Real estate syndication is the business of taking a property (or a portfolio of properties), dividing it up into membership units (or shares), and then selling those membership units (or shares) to investors. Those membership units (or shares) are technically securities, which means the Securities and Exchange Commission and state governments get concerned. While you are thinking of building an empire in your mind, the government is looking at you suspect and wondering if it should get the handcuffs.
When you do the process right, you make both your investors and yourself a great return. You do it wrong? Well, monetary damages and jail time can happen. Most of the time, when someone does it wrong, there is a sudden implosion of the syndication, and the syndicator is left liable to repay every penny investors put into the investment and a string of lawsuits.
We have helped many syndicators strategize their path forward. But don’t think you need to choose any particular map. They cross and intertwine, and ultimately, they will all get you to the best outcome (the summit) you are after, and we will guide you along the way. At your Orientation Meeting, we will work together to understand the summit you wish to climb and help you pack for the trip.
Here are some of the paths that Moschetti Law Group has helped others find:
Andy and James are real estate agents with a great sense of a ‘good deal’ and sales ability. The team are top producers in luxury real estate and have a client roster that includes celebrities and business moguls. A great apartment building was available through a client relationship, but they didn’t have the capital to take it down themselves.
We worked with the team, built a business strategy that would be successful, drafted their legal documents, and guided them through the minefield of what they could and couldn’t do. Andy and James are now the managing members of their syndication, and their investors want more.
Amol had been in real estate for 20 years and had done five successful syndications. He had a successful blueprint for the process and was ready to start his sixth deal. The one thing that bothered him was setting up the entities themselves. It took too long, and it was unclear. He didn’t trust an online resource, having been burned in the past.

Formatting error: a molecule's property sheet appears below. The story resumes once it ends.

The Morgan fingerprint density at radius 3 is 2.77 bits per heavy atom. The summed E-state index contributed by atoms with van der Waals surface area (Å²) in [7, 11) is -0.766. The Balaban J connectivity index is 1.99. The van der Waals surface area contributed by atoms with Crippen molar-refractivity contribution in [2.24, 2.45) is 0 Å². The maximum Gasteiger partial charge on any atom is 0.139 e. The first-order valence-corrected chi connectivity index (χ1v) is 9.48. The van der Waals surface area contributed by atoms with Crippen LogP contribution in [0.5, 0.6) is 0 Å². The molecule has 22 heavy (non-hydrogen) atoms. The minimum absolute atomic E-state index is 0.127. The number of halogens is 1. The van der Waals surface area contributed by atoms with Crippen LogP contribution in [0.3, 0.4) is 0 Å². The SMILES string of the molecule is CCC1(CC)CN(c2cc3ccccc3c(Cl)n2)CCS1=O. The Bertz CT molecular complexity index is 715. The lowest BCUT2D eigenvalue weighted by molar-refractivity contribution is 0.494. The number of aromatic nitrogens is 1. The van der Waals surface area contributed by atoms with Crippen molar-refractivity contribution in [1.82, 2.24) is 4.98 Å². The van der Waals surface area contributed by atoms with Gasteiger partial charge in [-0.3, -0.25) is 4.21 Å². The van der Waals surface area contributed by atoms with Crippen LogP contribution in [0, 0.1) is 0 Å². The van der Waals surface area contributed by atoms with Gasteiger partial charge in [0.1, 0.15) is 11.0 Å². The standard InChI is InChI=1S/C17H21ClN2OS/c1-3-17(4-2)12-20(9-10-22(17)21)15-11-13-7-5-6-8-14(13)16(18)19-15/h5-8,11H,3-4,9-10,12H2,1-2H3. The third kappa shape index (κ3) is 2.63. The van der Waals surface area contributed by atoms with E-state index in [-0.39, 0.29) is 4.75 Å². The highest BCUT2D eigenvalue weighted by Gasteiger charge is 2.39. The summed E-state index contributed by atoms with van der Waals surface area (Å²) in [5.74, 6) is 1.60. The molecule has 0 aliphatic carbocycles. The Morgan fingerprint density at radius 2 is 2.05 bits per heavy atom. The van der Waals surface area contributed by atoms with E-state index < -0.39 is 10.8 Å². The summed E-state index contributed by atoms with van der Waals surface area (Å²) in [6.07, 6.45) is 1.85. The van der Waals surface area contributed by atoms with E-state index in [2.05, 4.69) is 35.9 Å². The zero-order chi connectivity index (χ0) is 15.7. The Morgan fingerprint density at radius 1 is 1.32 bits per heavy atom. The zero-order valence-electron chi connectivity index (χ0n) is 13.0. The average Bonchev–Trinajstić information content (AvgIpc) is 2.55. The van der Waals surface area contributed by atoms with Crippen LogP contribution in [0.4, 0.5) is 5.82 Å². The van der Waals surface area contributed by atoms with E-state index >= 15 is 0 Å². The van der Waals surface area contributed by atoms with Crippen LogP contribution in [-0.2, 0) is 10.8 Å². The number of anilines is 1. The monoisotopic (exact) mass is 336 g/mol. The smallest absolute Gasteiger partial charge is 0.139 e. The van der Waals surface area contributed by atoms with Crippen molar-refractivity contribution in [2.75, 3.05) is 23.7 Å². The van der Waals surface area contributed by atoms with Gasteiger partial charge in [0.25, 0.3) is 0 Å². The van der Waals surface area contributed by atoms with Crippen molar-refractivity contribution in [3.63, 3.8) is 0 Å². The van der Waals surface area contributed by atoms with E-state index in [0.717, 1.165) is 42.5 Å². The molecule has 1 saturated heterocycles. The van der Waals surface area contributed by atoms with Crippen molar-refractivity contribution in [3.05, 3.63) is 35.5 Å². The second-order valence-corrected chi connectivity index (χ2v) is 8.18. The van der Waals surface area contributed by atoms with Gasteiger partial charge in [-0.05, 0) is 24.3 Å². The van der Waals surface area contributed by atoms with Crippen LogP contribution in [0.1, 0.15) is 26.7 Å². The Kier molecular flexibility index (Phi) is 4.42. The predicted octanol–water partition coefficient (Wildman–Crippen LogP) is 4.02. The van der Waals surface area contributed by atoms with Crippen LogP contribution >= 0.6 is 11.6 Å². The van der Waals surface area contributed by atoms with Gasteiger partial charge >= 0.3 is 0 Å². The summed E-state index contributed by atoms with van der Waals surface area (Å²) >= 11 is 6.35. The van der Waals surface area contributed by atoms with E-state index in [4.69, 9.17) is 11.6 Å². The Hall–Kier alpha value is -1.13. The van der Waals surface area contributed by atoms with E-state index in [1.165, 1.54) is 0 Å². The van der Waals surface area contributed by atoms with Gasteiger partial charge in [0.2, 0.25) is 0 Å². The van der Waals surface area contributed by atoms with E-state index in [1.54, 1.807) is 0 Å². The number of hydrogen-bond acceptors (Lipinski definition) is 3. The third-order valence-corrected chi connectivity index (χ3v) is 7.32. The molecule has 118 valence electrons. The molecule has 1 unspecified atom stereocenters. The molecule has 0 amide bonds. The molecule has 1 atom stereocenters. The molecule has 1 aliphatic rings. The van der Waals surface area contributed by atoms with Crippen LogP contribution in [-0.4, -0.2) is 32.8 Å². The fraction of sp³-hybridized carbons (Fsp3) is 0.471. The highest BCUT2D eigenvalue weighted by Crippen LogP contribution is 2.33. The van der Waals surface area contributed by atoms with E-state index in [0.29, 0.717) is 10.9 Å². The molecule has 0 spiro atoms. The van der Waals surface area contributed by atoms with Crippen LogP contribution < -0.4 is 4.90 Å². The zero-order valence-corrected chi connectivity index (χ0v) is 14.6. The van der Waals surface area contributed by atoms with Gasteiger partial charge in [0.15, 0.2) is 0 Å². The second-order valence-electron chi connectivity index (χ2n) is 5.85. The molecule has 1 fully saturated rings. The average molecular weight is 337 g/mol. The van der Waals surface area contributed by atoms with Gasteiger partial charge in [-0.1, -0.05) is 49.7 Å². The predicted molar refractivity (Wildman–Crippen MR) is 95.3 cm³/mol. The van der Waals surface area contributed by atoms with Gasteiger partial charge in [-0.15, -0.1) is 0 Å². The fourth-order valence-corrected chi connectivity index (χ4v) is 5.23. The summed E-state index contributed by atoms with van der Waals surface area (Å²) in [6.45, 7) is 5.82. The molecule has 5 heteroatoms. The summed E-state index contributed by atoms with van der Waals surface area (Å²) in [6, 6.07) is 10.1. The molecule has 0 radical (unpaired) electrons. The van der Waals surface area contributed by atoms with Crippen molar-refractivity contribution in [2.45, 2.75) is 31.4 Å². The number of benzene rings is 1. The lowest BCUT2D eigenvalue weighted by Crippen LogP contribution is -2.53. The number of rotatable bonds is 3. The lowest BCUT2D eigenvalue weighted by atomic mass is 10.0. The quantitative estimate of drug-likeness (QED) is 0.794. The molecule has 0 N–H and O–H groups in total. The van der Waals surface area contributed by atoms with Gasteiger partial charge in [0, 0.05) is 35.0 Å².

We set up a simplified system for Amol to get his LLCs and corporations set up and manage his annual reports and agent-for-service process for him.
Sam was going into a joint venture with his brother-in-law Paul to develop a duplex that they would then rent out for years to come. Sam had the experience as a contractor, and Paul had the land. While both were sophisticated business people, they had been burned before. Each wanted to make sure they knew their rights, how the money would work, and how decisions got made.
We worked with Sam and Paul to draft an operating agreement for their LLC that was extensive and established how the venture would work.
Felix is a CPA who works with real estate investors and developers. He has seen his clients make a lot of money by syndicating commercial real estate. He began his research, but the SEC’s rules were so confusing, he decided he needed help.
We worked with Feliz to help him choose which section of Regulation D made the most sense, helped him craft a Private Placement Memorandum, and worked with him on establishing who could be considered an ‘accredited investor.’
Barry was syndicating a property in California to California investors. He had heard that the rules were different between those of the state’s ‘Blue Skies Laws’ and the SEC, but it wasn’t clear what needed to happen and by what time.
We worked with Barry to develop a strategy to syndicate the property within the state’s requirements and let him pay real estate agents referral fees and advertise differently.
Altitude Syndication Founders’ Club coaches syndicators on every aspect of the business, shaving off years of unnecessary struggle with Syndication Business Implementation’s tried-and-true system.
Syndication is the legal path to private equity funding, but it could lead to a breach of SEC rules if not done correctly. We offer a full package of agreements and disclosures, including a Private Placement Memorandum, Operating Agreement, Subscription Agreement to protect you and your investors. We can also provide counsel on how to do the formation and participate with you.
There are several different paths to raising equity.
Regulation D allows businesses to raise capital and use public advertising. Usually, a private company would have to go through the SEC’s registration process and be limited to only accredited investors. In 2013, after the JOBS Act, Rule 506 expanded from one exemption to two. This new exemption allows private companies to “generally solicit” (advertise) as long as they only accept accredited investors’ investments in the end.
Regulation A also shifted after the JOBS Act passed in 2012 to become more like an IPO in that businesses must be qualified with the SEC. But since that time, it has become more reasonable for companies to take this exemption because of the increased cap on the dollar amount that can be raised. The new Regulation A+ offers two tiers, both of which now allow accredited and non-accredited investors:
Tier 1: raise up to $20 million per year
Tier 2: raise up to $50 million per year (investment amounts per investor in this tier are limited)
The JOBS Act also created a crowdfunding regulation (“Regulation CF”) that allows small companies to raise money online by selling securities. The total is capped at $1 million per year but maybe raised from both accredited and non-accredited investors. The stipulation is that all crowdfunding investors must invest through a registered broker-dealer or funding portal, and there are limits on what each investor may contribute.